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Jenny Willott: To ask the Secretary of State for Work and Pensions (1) what training and guidance his Department gives on length of awards to staff making decisions on the award of disability living allowance and attendance allowance; and if he will make a statement; 
Jonathan Shaw: All claims for disability living allowance (DLA) and attendance allowance (AA) are decided by decision makers who are required to make decisions fairly and impartially based on the application of the law to the facts of the individual case.
The Department provides decision makers with guidance on deciding the duration of awards within the Decision Makers Guide and the Decision Makers Procedural Guide. In addition, comprehensive up to date medical guidance has been developed and approved by medical experts in their field, for the majority of impairments that give rise to claims for DLA and AA. The guidance for each impairment includes interpretation of clinical information, definitions of clinical technology and guidance on the likely duration of the care and/or mobility needs arising from that impairment.
Jenny Willott: To ask the Secretary of State for Work and Pensions how often recipients of the mobility component of disability living allowance who list as a disability (a) AIDS, (b) arthritis, (c) back problems, (d) blindness, (e) chest disease, (f) deafness, (g) diabetes, (h) epilepsy, (i) frailty, (j) heart disease, (k) learning difficulties, (l) malignant disease, (m) mental health causes, (n) multiple sclerosis and (o) muscle, joint or bone problems have their awards reassessed. 
Once entitlement to disability living allowance is established, the frequency of reassessment varies according to the individual circumstances of the case. For example, a claim may be reassessed if a customer reports a change in their circumstances, or information is received suggesting that there has been a change of circumstances since the original award of benefit was made. In addition, where a fixed period award is nearing its end point, the customer is invited to submit a new claim which is then assessed on the current evidence before a new decision is made on entitlement. Other claims may continue throughout the period of the award without being reassessed.
Mr. Oaten: To ask the Secretary of State for Work and Pensions what percentage of applications for (a) disability living allowance and (b) attendance allowance have been refused in each of the last three years. 
|Unsuccessful claims for disability living allowance and attendance allowance|
| Notes: 1. Claims received: It is not possible for a claimant to make concurrent multiple claims. A customer can make more than one claim in a year. However, a new claim cannot be made until a decision on the previous claim has been made. 2. Success rates are the number of claims awarded as a percentage of the number of decisions in that yearnot a percentage of the number of claims received. Source: Management Information Statistics. This information is generated by the disability living allowance/attendance allowance computer system for management purposes. It is not a National Statistic. Management information records and counts events. This means that the number of claims refused are not directly comparable to the number of claims received because a decision to refuse or accept a claim is not necessarily made in the same time period.|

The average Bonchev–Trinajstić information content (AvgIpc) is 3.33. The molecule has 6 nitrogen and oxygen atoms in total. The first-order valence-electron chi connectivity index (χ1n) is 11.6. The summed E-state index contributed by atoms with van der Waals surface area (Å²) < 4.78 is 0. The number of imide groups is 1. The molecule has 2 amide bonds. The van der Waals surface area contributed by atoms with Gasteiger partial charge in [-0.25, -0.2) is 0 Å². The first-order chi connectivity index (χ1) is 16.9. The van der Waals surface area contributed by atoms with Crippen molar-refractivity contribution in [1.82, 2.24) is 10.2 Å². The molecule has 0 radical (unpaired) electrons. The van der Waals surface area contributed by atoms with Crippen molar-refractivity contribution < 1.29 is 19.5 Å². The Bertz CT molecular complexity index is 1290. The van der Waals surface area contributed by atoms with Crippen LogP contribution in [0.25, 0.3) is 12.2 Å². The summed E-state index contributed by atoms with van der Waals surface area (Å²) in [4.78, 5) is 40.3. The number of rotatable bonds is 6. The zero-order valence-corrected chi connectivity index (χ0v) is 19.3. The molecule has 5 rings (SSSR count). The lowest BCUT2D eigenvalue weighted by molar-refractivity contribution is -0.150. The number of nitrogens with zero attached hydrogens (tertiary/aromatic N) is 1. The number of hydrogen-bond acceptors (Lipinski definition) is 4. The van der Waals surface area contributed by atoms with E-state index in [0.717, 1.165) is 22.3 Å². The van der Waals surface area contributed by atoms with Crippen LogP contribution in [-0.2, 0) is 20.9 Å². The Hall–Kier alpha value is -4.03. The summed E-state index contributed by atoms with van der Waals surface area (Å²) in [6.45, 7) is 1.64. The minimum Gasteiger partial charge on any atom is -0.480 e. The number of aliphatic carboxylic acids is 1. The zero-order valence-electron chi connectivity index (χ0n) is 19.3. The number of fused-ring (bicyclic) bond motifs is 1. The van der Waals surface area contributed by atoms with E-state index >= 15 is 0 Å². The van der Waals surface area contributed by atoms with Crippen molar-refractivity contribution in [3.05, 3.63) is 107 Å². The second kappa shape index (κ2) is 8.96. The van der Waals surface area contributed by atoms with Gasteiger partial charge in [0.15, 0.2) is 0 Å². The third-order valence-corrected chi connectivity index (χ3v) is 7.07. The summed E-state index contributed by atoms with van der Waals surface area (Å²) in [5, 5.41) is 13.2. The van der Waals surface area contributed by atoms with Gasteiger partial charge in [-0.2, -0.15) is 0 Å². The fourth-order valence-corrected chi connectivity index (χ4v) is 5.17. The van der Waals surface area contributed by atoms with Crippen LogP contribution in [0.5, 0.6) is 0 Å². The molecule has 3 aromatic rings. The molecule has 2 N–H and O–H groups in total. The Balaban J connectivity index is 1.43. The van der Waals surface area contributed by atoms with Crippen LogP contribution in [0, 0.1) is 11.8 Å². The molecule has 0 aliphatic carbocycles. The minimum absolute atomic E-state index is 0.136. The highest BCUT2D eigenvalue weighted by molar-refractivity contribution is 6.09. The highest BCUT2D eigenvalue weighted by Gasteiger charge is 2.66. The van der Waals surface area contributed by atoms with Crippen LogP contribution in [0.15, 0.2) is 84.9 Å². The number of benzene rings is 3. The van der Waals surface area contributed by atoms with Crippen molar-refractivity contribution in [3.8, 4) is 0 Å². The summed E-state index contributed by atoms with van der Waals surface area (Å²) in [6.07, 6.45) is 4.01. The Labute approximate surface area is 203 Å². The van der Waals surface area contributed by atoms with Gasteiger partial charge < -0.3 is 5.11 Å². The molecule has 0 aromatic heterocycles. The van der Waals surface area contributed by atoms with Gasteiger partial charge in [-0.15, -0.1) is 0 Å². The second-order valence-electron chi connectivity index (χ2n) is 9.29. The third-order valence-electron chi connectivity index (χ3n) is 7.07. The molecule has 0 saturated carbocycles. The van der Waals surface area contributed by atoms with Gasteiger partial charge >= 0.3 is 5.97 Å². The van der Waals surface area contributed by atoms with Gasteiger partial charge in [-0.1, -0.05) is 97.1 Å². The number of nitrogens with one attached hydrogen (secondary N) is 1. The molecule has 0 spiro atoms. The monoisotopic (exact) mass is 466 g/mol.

Mr. Evennett: To ask the Secretary of State for Work and Pensions how many residents of Bexleyheath and Crayford receive the (a) lower and (b) higher rate of the mobility component of the disability living allowance. 
|Disability living allowance: Cases in payment by mobility component type, Bexleyheath and Crayford parliamentary constituency, February 2008|
| Notes: 1. Figures are rounded to the nearest 10. 2. Some additional disclosure control has been applied. 3. Totals show the number of people in receipt of an allowance, and exclude people with entitlement where the payment has been suspended, for example if they are in hospital. 4. Figures are published on the DWP website at:|
Source: DWP Information Directorate: Work and Pensions Longitudinal Study.
Jenny Willott: To ask the Secretary of State for Work and Pensions (1) how many staff were employed by the (a) Employment Service and (b) Benefits Agency in each year for which records are available, broken down by region; 
Jonathan Shaw: The Benefits Agency was established on 10 April 1991. The Employment Service was established on 2 April 1990. Both ceased to exist after March 31 2002 when Jobcentre Plus and The Pension Service were launched.
Mr. Harper: To ask the Secretary of State for Work and Pensions what guidelines have been issued to Jobcentre Plus employees in relation to making individuals better off in work calculations; which benefits or funding streams are (a) included and (b) excluded from the calculation; and if he will make a statement. 
The Secretary of State has asked me to reply to your question asking what guidelines have been issued to Jobcentre Plus employees in relation to making individuals better off in work calculations; which benefits or funding streams are (a) included and (b) excluded from the calculation; and if he will make a statement. This is something that falls within the responsibilities delegated to me as Chief Executive of Jobcentre Plus.